Tuesday, October 03, 2006

Get Ur Chef On!

Instead of having class last night, we were "volunteered" to work an annual American Culinary Federation (ACF) meeting. It was sort of a reception, with several product vendors, restaurants, etc. having booths and providing food. It seemed to be open to the public with purchase of a ticket, because there were tons of people milling around, eating and drinking, and they all weren't chefs.

The ACF is to chefs what the American Medical Association (AMA) is to doctors--it's the big professional organization that grants certifications, chefhood, sainthood, etc. Being a culinary student automatically gets us membership while we are in school, and we get access to all the local events.

We had a booth, as did 3 other area culinary schools. We had a large display of two marble slabs at each end of our station with artfully arranged roasted and grilled vegetables with 4 dipping sauces along with a hot entree that we were essentially sauteeing to order. It was Gruyere cheese grits topped with a ragout of exotic mushrooms. We were sauteeing the mushrooms on site, and adding some bacon and scallions to finish. It was pretty yummy...something about adding Gruyere to grits sort of transcends that whole "cheese grits" thing to a new level.

We did get an opportunity to scope out the other schools' booths, just checking out the competition so to speak. The other Fine Technical College in attendance had a large ice scuplture display that contained their offerings of various seafoods and sauces. It was a neat and very attractive display.

Le Expensive Private School had hot pasta station along with some other hot items...they weren't completely set up when I went through that area, so I'm not sure what else they had to offer. It did look like they were doing a sauce a la minute (which is fancy French chef speak for on order, at time of serving, at the last minute...it's something that you throw together quickly and right before you put it on the plate).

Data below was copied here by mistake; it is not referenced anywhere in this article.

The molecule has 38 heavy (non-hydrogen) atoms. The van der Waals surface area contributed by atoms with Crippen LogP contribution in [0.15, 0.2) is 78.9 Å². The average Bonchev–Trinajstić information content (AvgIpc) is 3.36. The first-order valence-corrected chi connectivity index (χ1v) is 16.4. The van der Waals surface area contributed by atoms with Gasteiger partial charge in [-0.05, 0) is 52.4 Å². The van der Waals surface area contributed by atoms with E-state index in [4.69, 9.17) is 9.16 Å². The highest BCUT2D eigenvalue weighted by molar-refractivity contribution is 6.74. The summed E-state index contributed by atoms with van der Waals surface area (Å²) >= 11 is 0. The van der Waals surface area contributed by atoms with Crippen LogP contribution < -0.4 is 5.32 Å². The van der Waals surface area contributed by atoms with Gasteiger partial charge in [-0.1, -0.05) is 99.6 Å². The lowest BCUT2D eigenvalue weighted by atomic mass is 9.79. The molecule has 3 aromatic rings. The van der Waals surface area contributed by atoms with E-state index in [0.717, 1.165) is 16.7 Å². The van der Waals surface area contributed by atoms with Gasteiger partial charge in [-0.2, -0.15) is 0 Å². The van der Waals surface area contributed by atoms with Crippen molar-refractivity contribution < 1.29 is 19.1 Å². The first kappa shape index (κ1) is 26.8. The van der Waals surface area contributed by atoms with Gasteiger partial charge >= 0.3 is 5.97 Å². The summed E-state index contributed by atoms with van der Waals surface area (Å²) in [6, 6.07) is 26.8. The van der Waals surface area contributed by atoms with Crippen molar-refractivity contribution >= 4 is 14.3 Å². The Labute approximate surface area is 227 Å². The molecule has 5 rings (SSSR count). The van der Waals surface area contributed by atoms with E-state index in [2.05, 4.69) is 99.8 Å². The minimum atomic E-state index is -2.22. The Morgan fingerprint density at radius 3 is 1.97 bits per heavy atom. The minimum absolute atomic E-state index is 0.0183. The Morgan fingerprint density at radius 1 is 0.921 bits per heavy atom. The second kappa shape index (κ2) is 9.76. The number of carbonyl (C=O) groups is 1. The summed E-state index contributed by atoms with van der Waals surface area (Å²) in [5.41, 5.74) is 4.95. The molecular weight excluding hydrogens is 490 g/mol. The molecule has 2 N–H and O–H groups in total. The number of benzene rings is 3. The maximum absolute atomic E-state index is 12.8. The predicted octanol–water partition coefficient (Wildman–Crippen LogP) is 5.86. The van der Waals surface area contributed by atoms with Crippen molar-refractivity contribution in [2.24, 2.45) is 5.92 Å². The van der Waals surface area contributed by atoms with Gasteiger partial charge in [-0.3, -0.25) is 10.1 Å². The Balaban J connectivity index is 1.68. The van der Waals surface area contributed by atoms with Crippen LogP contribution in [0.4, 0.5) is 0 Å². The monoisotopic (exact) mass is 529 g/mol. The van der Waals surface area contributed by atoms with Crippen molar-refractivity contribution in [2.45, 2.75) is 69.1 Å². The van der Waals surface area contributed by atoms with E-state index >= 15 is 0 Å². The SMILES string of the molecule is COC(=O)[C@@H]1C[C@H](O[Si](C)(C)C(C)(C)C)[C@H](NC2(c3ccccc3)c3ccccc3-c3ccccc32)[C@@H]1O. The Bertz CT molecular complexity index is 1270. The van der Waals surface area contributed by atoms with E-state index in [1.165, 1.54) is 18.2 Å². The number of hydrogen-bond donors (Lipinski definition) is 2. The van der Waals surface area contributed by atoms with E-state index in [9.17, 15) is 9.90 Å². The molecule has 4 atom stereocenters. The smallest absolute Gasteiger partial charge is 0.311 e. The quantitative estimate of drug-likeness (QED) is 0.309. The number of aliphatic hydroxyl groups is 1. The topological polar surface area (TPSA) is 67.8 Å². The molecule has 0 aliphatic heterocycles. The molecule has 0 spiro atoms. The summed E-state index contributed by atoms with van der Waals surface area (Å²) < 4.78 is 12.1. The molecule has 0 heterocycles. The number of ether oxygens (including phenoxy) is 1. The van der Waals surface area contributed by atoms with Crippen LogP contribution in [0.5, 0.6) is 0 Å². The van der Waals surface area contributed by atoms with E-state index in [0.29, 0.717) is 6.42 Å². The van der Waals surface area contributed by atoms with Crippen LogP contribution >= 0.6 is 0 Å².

The kicker was the Highly Expensive Art School's display. They also had a vegetable spread. They placed a bed of the salad spring mix on their 2 banquet tables and laid out rows of raw vegetables...sort of a giant crudite tray. They had made a few watermelon bowls for the dip--nothing fancy, just the sawtooth edge--and that was it. Yep, a giant raw vegetable tray. Not a giant EXOTIC raw vegetable tray, but your basic carrots, celery, radish (not even radish roses!), squash, cucumber, and cherry tomato kind of veggie tray. And, I thought it was just weird to put ranch dip in a watermelon bowl. The idea of fruity tasting ranch dressing is not a pleasant one in my cookbook. Granted, they may have had actual containers to hold the dip inside the watermelon bowls, but it was just sort of weird to put savory dressing in a fruit. (Okay, according to Wikipedia, a watermelon IS a vegetable, but I think you understand my point.)

Granted, I thought their presentation idea of putting down on the table was kind of cool if you needed to do a large selection of veggies for a wedding reception, etc., but I guess I expected something much more impressive and spectacular from a school that charges as much for a 2-year degree as a Porsche Boxster costs. So, if you have $45K to burn, would you get a degree from a school with a lame vegetable display or a fast car? Fast, sporty, tasty car wins every time in my book! (What can I say--I'm a sucker for a fast set of wheels!)

I guess the thing that really got me about their lack of vision and excitement was this was an ACF meeting. There are chefs there from all venues--chef-owned restaurants, big hotels, country clubs, high-end restaurants, chef-owned culinary businesses, etc. For most students, the point of getting a culinary degree is that you want to get some sort of job in the culinary field, so you would at least like to be part of something that will stick in a chef's mind in a good way...not a lame or mediocre way.

Now, I'm off to mediocre my way through Banquet class. The good news is that we're in for a couple of weeks of lecture before we have to head back in the kitchen and perpetrate more mayhem on unsuspecting foodstuffs. The bad news is that there's no real opportunities to stick anyone. Haaaaahhhaaaahhaaa (that is hysterical laughter, BTW.)

1 comment:

Kim said...

Anything grits is usually good:o)

I agree that you would think that they would fancy their display up for this event.

I with you, give me the wheels and forget the degree:o)